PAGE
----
The experience was so fruitful for these men that Father Doerr would go on to launch 10 more 90-day fraternities over the next three years at the seminary, with increasing success. Taking what he had learned, and with the help of a few millennial friends, he issued the challenge online, at Exodus90.com, over a year ago.

From the beginning, the Exodus 90 regimen was accused of many things. “This is too extreme; no one will make these sacrifices.” “Exodus is great in a seminary, but impossible within the hustle and bustle of family life.” “Intentional fraternities are exclusive.” “Why aren’t you doing something for women?”

The proof that Exodus 90 works is not only the original seminarians, but the faces of men across the country who have been given new life through this challenge. Some have broken decades of addiction. Others have simply been freed to be more present to their parishes, wives and children in an age “distracted from distraction by distraction,” as T.S. Elliot wrote in “Four Quartets.”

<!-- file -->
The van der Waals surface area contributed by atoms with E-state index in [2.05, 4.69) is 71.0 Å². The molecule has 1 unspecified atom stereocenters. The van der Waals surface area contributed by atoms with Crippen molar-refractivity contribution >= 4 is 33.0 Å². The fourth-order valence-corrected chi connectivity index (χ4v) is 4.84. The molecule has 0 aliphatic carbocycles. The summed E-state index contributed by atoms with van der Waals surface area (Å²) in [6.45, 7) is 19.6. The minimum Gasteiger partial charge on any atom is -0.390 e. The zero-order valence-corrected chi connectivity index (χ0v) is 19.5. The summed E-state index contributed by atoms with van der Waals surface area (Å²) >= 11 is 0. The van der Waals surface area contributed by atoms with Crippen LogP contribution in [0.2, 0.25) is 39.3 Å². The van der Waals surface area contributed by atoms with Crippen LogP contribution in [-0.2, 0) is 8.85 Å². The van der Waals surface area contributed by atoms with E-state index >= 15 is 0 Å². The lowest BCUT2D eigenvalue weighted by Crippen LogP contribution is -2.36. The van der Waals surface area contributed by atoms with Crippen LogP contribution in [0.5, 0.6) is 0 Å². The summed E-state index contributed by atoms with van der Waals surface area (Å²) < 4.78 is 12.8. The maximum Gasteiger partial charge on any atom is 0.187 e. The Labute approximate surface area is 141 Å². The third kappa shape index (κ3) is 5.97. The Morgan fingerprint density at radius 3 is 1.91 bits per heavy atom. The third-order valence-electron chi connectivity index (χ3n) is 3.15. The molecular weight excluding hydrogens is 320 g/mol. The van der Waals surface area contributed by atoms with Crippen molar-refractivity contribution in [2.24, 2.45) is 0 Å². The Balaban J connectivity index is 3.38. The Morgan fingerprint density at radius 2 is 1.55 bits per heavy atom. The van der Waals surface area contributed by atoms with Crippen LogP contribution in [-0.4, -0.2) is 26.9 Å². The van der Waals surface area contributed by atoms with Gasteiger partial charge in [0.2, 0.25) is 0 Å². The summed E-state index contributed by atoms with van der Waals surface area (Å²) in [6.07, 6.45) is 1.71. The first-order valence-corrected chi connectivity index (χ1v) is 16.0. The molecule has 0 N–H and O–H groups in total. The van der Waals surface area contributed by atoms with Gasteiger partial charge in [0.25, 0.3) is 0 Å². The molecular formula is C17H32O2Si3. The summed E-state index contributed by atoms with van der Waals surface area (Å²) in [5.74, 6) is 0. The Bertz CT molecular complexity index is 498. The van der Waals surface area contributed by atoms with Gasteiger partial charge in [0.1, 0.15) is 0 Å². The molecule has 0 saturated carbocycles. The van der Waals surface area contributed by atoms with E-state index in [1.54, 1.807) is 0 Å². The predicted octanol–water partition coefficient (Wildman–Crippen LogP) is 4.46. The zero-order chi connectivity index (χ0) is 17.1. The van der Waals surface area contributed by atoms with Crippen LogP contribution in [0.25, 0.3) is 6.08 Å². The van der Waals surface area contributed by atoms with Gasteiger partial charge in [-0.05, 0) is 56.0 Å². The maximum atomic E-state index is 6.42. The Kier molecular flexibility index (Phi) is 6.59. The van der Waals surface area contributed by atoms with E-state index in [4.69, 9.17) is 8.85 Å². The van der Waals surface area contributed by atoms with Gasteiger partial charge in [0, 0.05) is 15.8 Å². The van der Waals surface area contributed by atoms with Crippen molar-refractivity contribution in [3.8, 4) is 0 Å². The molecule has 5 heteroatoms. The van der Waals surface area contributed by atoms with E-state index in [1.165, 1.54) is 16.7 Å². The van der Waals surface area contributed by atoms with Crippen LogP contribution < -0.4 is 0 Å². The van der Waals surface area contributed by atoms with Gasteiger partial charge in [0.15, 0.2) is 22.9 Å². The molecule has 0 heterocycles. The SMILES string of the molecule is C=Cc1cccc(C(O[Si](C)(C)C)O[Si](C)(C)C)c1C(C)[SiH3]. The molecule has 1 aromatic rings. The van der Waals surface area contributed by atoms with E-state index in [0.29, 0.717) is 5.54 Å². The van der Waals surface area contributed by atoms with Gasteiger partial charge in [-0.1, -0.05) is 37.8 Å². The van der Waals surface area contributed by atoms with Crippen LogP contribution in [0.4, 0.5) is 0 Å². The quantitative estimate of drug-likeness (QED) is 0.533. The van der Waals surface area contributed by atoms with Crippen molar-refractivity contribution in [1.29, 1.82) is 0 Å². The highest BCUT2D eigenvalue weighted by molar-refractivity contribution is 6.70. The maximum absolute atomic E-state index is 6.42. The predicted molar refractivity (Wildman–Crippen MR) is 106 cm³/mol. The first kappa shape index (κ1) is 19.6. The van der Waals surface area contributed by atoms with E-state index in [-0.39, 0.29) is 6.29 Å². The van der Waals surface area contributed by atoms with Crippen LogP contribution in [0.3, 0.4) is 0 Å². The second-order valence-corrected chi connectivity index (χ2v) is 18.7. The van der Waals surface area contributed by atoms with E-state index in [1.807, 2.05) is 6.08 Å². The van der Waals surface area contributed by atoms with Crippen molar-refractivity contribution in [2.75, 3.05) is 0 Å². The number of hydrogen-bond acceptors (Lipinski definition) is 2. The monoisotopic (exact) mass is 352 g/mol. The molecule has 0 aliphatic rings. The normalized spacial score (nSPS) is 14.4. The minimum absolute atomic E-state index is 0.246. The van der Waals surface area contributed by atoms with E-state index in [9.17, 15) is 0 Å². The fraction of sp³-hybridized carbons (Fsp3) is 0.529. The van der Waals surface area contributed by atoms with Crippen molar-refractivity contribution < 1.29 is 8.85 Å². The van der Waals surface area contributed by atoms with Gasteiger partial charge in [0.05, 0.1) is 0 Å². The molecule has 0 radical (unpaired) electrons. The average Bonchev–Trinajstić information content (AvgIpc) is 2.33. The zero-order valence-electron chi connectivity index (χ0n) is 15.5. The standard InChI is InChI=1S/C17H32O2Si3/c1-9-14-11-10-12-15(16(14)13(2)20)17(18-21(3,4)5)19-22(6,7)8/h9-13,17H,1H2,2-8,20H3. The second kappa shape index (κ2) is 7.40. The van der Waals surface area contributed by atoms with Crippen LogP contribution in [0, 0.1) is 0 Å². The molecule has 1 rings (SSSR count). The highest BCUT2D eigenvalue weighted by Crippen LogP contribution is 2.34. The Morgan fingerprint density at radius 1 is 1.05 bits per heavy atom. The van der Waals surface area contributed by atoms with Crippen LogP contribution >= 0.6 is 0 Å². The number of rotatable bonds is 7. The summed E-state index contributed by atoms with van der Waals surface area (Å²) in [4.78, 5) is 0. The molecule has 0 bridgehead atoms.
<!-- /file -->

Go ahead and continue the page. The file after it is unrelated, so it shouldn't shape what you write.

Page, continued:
One man, Dr. Taylor Marshall, president of the New Saint Thomas Institute, describes the course of the 90 days in a way that is representative of many men’s experience.

“My journey through Exodus 90 began with the first 10 days of sheer joy of something new and refreshing: Silence. Reflection. New fraternity with guys in my fraternity. Around day 20, the disciplines felt unbearable and unrealistic. I had doubts in myself and considered quitting. I craved distraction and my old comforts. By day 39, our team was feeling the weight of self-denial and discouragement. ‘We have almost finished a 40-day Lent … and we aren’t even halfway yet.’ Fifty more days felt like too long. However, around days 50-60, our team became more naturally habituated to the disciplines. One can only understand this by experiencing it. A sense of resolve and peace entered into my life. By day 90, I did not want it to end. I had become a new man and I liked sincerely the man who I had become. I now feel as if there is a secret tabernacle within my chest into which I can retreat and be silent with Jesus Christ. I had felt this place before, but during Exodus 90 I found this inner core and learned to retreat there. The rhythm of prayer and the asceticism of Exodus 90 helped me find this inner place of peace, and I’m grateful for that. Even after the 90 days are over, I still have it.”